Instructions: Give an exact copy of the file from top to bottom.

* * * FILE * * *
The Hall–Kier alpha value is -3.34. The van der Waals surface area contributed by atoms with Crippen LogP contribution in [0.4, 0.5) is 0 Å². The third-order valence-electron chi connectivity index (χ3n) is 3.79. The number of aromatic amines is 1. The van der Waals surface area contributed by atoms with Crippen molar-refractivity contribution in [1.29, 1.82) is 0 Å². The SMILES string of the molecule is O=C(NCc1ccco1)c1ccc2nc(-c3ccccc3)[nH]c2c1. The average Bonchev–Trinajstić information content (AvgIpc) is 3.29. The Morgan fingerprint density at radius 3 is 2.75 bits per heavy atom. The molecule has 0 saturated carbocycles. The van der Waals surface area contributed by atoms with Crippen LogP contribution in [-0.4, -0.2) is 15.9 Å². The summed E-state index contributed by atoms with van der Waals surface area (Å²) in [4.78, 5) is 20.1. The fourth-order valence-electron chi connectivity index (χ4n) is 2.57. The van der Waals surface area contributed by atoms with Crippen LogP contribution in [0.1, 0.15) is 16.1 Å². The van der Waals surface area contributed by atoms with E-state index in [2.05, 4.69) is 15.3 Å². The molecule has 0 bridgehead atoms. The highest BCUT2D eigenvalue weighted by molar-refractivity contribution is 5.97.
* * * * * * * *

The Hall–Kier alpha value is -3.34. The van der Waals surface area contributed by atoms with Crippen LogP contribution in [0.4, 0.5) is 0 Å². The third-order valence-electron chi connectivity index (χ3n) is 3.79. The number of aromatic amines is 1. The van der Waals surface area contributed by atoms with Crippen molar-refractivity contribution in [1.29, 1.82) is 0 Å². The SMILES string of the molecule is O=C(NCc1ccco1)c1ccc2nc(-c3ccccc3)[nH]c2c1. The average Bonchev–Trinajstić information content (AvgIpc) is 3.29. The Morgan fingerprint density at radius 3 is 2.75 bits per heavy atom. The molecule has 0 saturated carbocycles. The van der Waals surface area contributed by atoms with Crippen LogP contribution in [-0.4, -0.2) is 15.9 Å². The summed E-state index contributed by atoms with van der Waals surface area (Å²) in [4.78, 5) is 20.1. The fourth-order valence-electron chi connectivity index (χ4n) is 2.57. The van der Waals surface area contributed by atoms with Crippen LogP contribution in [0.1, 0.15) is 16.1 Å². The van der Waals surface area contributed by atoms with E-state index in [2.05, 4.69) is 15.3 Å². The molecule has 0 bridgehead atoms. The highest BCUT2D eigenvalue weighted by molar-refractivity contribution is 5.97.